R&D Institutions

Resultado da avaliação 2007 na área de Estudos Literários

Unidade de I&D

Centro de Estudos Interculturais (CEI) [LIT-Norte-Porto-4072] visitada em 08/02/2008

Classificação: Poor

Comentários do painel de avaliação
Sobre a unidade

The Centro de Estudos Interculturais (CEI) is a very recent research centre, having been established in 2006 in conjunction with the organization of a conference by the centre’s directors. It is housed at the Instituto Politécnico do Porto (IPP). Although it is difficult to separate between teaching and research activities, the research activities of the centre have consisted in the organization of two conferences and the publication of proceedings.
Funding received by the centre has been directed primarily to the hosting of the conference and the purchase of some relevant library materials. The funding was incidental but diverse, from the Instituto Politécnico do Porto, ISCAP, FCT, FLAD and Gulbenkian.
The Centre currently has two directors and two separate but interrelated lines of research. In total the centre lists seven researchers (with PhD) and seven associated members (one with PhD). This makes the unit very small even though it has demonstrated the potential to attract researchers with similar interests from other institutions and has established some international contacts.
Given its institutional affiliation with IPP one can say that this Centre represents a sort of test case. Traditionally polytechnic institutions in Portugal do not have a research mission. As such they also do not confer PhD degrees and this causes serious difficulties for a research centre, since it cannot itself enlist PhD candidates. The Centre so far has shown a high degree of initiative shown in the topic of the conference, and has established some contacts outside of the host institution. Nonetheless, it might be more sensible to consider forming a partnership with other, established, research institutes such as the CEHUM in Braga that already have working research lines on similar topics such as postcolonialism.


The declared objectives of the CEI are all very general and concern the development and implementation of research into a vast array of areas in the humanities comprising both traditional disciplines in literary and linguistic areas as well as interdisciplinary crossovers. Furthermore, the CEI plans to continue organizing conferences, publishing the results of such encounters, attract students and solidify international contacts. These objectives are presented as common for both research lines. However, beyond the planning of a conference, there are not yet concrete plans for these research goals.


As could be expected from a very small unit the administrative structure is fairly simple. Each research line has a principal investigator and both form the direction of the centre. At the moment actually, given the size of the centre it would seem more appropriate to consolidate the two research lines even if opting to keep two directors in place. The relations between the Centre and the host institution were presented as excellent, with the host institution prepared to continue supporting the centre in terms of space allocation and research time. Given the incipient nature of the centre and its small size this is very positive. However, should the centre keep its operations and expand the precise nature of the relationship between the centre and the host institution would have to be clearly defined so as to insure the viability and autonomy of the centre’s operations.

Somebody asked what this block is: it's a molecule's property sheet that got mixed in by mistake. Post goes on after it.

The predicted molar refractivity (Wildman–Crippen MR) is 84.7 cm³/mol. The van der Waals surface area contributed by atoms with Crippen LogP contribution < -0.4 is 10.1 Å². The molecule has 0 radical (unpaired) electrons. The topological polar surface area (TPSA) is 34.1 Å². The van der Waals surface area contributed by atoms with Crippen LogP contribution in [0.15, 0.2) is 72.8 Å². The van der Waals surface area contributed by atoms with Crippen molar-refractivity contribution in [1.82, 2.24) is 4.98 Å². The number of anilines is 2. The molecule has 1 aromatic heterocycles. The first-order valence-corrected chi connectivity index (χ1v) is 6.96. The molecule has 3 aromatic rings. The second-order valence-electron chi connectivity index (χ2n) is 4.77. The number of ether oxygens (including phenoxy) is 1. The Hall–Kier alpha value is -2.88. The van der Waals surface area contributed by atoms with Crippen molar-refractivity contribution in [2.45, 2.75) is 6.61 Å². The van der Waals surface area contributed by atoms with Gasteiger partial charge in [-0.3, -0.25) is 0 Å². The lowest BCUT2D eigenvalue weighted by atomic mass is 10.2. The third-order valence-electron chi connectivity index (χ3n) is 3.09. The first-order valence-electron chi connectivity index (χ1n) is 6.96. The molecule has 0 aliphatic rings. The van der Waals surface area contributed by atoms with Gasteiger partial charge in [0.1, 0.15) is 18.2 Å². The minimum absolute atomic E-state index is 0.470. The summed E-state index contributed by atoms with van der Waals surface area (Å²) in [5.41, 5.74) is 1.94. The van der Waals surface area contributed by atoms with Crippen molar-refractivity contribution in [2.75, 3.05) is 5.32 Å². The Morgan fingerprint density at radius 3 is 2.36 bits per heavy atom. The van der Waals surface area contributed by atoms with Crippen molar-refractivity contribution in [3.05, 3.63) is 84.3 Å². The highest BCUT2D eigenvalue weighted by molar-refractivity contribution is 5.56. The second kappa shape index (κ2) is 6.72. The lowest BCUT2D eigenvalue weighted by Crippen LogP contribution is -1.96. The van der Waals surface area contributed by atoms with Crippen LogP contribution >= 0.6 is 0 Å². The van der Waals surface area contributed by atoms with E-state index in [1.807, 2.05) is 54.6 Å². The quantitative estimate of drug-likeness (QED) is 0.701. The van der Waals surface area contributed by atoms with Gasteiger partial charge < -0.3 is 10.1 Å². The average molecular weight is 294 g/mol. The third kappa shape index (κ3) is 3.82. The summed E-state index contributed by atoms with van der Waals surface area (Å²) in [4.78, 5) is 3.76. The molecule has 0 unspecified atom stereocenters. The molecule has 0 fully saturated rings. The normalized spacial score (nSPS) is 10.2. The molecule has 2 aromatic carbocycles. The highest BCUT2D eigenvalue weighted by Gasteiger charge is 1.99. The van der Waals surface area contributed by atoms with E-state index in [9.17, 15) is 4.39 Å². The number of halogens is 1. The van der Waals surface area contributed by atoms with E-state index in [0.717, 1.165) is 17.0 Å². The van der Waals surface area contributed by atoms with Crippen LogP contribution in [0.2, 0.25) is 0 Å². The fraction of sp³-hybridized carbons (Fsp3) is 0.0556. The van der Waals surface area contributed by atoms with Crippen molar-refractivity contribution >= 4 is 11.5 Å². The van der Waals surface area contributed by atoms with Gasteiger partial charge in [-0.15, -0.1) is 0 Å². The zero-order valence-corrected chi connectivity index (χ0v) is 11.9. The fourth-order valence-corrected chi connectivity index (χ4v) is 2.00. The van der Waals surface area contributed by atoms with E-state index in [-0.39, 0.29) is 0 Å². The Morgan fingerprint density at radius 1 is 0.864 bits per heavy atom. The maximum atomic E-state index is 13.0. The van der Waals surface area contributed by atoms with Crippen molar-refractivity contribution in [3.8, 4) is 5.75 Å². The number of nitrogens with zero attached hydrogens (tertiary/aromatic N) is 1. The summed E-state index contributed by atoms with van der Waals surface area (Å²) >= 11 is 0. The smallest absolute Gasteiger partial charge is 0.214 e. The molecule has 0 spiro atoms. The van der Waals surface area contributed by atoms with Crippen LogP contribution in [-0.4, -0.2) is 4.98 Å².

Given the recent formation of the Centre one can say that it has been very productive, hosting a large conference, insuring the publication of its proceedings, and planning another conference for 2008. Nonetheless, the short time span under consideration does not allow for a proper evaluation of productivity levels.


Considering the short amount of time under consideration the publication of two, and possibly three books of collected essays, two of them outside of Portugal, as well as several articles in international journals and national publications, and the small size of the unit, the potential for significant publication is demonstrated. The researchers are aware of the need for publishing their results outside of a strictly national context and this should be applauded; however, the need for selectivity in the choice of publishers should also be emphasized given the fact that the one chosen publishing company outside Portugal still has to establish itself in the scholarly community.


Given the nature of the host institution, there can be no PhD training at the moment. However, researchers could collaborate with colleagues at other institutions in the case of joint supervision. At the moment the training is limited to the MA level.


This has been so far the strong point of the Centre as it organized an innovative conference: II International Conference “Female Slavery, Orphanage and Poverty in the Portuguese Colonial Empire (XVI to XX centuries)”, ISCAP 20 – 22 November 2006. Another conference is planned to take place still in 2008 as are several guest lectures.


The Centre has a good relation with ISCAP in Porto but could still develop plans for activities that would allow for better integration in the community.


Understandably, at present the primary concern for management is to secure the continuation of the Centre and its research. However, given its small size and the nature of the host institution it could make sense to develop strategies to anchor the research lines in already established groups. Given the small size of the Centre, one can question the need for two separate lines, especially as they intersect.



The research agenda put forth by the Centre is innovative and much needed.
The researchers have managed to identify areas that have been mostly ignored
by others in the same field. In strategic terms, however, the creation of two